Hollywood Hack JobBy: Nathan Allen
“Jesus knew Satan was at work in that very hour,” Fr. Gerdtz intoned from his pulpit. “The devil had already enlisted Judas to betray him, and Christ knew the religious hierarchy in Jerusalem was being empowered by the principalities of Hell. He was also aware that a devil-inspired mob was coming shortly to take him prisoner. That was when Jesus said to the disciples, Satan, the undead one, is coming.”
Fr. Gerdtz paused when the snoring in his church became too loud to ignore.
He lifted his eyes from his notes and scanned the room for the source of the disruption. It wasn’t long before he identified the culprit. The pews were sparsely filled; only seventeen people had bothered to drag themselves out of bed that morning to give thanks for all the Lord had blessed them with. It came from the back row, where a tattered pair of mismatched shoes stuck out from the end of one pew. He didn’t need to see the shoes’ owner to know who was responsible. It was the same man who interrupted his sermons on a near-weekly basis. His name was Jefferson Slade, a local vagrant who frequently stumbled into his church to sleep off a heady Saturday night of cheap liquor, public nuisance and lascivious behavior. He was at least grateful that Jefferson was sound asleep, and not heckling and muttering profanities as he sometimes would.
Thirty seconds had elapsed since Fr. Gerdtz last spoke. None of the parishioners appeared to have noticed. Many had their heads bowed and bibles open, although it was fairly obvious they were doing this to disguise the fact that they were really looking at their phones.
A sinking feeling of disillusionment took hold as he surveyed what remained of his congregation. Thirty-six years ago, when he arrived here from Vienna, he frequently addressed packed houses. Parishioners would arrive an hour early on a Sunday morning to snare a good seat, then wait a further thirty minutes at the end just to let him know how much they enjoyed hearing him speak. But that was a different era altogether. Now his entire audience could carpool home in a minibus.
Crowds had steadily declined over the past four decades, and only a dedicated few remained. The majority were closer to the end of their lives than the beginning. They were the ones who wanted to make peace with the Lord and reserve their place in heaven before being trampled underfoot by the inevitable march of time. But the older crowd was thinning out, their numbers waning with every passing year, and a younger generation was not stepping up to take their place. The church was fighting against irrelevance, and it was a fight they were losing.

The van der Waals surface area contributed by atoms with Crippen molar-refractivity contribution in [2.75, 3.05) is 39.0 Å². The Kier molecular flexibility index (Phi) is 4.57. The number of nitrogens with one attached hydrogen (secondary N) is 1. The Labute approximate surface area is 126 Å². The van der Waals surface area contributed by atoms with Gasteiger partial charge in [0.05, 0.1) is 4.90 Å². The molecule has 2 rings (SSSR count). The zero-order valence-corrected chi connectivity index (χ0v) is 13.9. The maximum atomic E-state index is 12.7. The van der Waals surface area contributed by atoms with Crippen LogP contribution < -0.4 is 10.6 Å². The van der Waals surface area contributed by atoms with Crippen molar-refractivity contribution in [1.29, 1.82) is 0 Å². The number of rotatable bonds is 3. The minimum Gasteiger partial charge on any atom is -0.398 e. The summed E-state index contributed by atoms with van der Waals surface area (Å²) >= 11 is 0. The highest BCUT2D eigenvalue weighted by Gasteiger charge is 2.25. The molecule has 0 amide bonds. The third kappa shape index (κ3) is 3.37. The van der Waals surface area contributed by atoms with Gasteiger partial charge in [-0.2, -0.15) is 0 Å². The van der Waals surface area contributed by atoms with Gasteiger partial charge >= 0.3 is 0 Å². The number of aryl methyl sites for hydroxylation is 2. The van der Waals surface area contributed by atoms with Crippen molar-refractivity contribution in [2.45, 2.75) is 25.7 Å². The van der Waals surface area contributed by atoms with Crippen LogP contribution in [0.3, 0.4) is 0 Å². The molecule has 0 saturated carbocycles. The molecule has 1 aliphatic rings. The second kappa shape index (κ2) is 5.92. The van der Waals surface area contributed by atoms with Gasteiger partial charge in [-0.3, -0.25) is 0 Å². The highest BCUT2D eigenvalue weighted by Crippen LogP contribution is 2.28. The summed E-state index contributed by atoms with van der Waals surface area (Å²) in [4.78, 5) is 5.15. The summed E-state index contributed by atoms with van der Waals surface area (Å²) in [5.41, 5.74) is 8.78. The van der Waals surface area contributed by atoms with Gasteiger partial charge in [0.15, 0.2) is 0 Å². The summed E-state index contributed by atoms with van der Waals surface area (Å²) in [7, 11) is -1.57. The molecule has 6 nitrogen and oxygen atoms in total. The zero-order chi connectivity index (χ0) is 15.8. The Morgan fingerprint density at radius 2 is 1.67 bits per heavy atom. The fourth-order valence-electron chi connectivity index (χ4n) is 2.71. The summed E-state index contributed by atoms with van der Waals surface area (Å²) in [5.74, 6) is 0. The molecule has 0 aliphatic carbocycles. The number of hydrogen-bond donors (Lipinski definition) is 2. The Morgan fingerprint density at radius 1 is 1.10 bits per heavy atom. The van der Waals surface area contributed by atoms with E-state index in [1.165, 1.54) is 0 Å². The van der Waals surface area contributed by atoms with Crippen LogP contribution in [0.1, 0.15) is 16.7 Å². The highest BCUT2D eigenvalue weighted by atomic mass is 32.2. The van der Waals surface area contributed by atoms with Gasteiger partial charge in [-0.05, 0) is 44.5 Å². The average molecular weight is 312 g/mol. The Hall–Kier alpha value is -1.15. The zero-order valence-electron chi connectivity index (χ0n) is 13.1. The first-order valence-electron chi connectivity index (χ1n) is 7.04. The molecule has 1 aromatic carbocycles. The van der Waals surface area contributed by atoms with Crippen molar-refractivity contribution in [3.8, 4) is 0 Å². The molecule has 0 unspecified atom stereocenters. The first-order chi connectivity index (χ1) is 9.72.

He returned to his notes and pressed on.
“Evil, of all kinds, has risen to an exceeding height in this world, and highly exalted itself against God, Christ and the church. Satan has highly exalted himself and greatly prevailed. By his subtle temptations, he brought about the ruin of the whole race–”
A snort erupted from Jefferson Slade’s open mouth, and Fr. Gerdtz lost his place once again. The cathedral’s vast emptiness gave the sound additional volume. The high walls and ceilings amplified every one of Jefferson’s involuntary interruptions, reverberating for seconds afterwards.
Fr. Gerdtz closed his eyes and exhaled through his nostrils. He prayed that the Lord grant him the strength to carry on in the face of these constant challenges.
The parishioners filed out of the church in a slightly hurried manner following the conclusion of the service. Fr. Gerdtz found himself speaking with Lance and Colleen Robertson, a couple in their early forties who had been coming to the St. James Church for many years. He had known Colleen since she was a young girl. He had officiated at her wedding to Lance, and he had baptized their infant daughter Briony. But as was the case with many families, their Sunday attendances were growing further and further apart. It wasn’t unusual for entire seasons to pass by without an appearance.
“We’re sorry it’s been so long,” Colleen said, wheeling out the same excuse Fr. Gerdtz had heard many, many times before: “It’s just that we’ve all been so busy.”
“I understand,” he said. “It can be difficult to find the time, especially in this day and age.”
A small part of him died upon uttering these words, embarrassed by how completely devoid of meaning they were. He resisted the urge to point out that his weekly church services demanded less time than a single episode of those HBO dramas Colleen and Lance obsessively devoured. He often overheard them talking about how far behind they were in their viewing schedules, and the great lengths they would go to when setting aside time to catch up. They spoke as if scripted television was some arduous chore that had been enforced upon them against their will.
“But it’s been great seeing you today,” Lance said. “We always look forward to your services. We really should try and do this more often.”
This last comment produced an involuntary but nonetheless audible huff from Briony, Colleen and Lance’s now-teenaged daughter. Briony had clearly been dragged along today against her will. She was the only person in attendance under the age of forty, as well as the only churchgoer Fr. Gerdtz had ever seen wearing a t-shirt with the words “BITCH, I’M FABULOUS” emblazoned across it.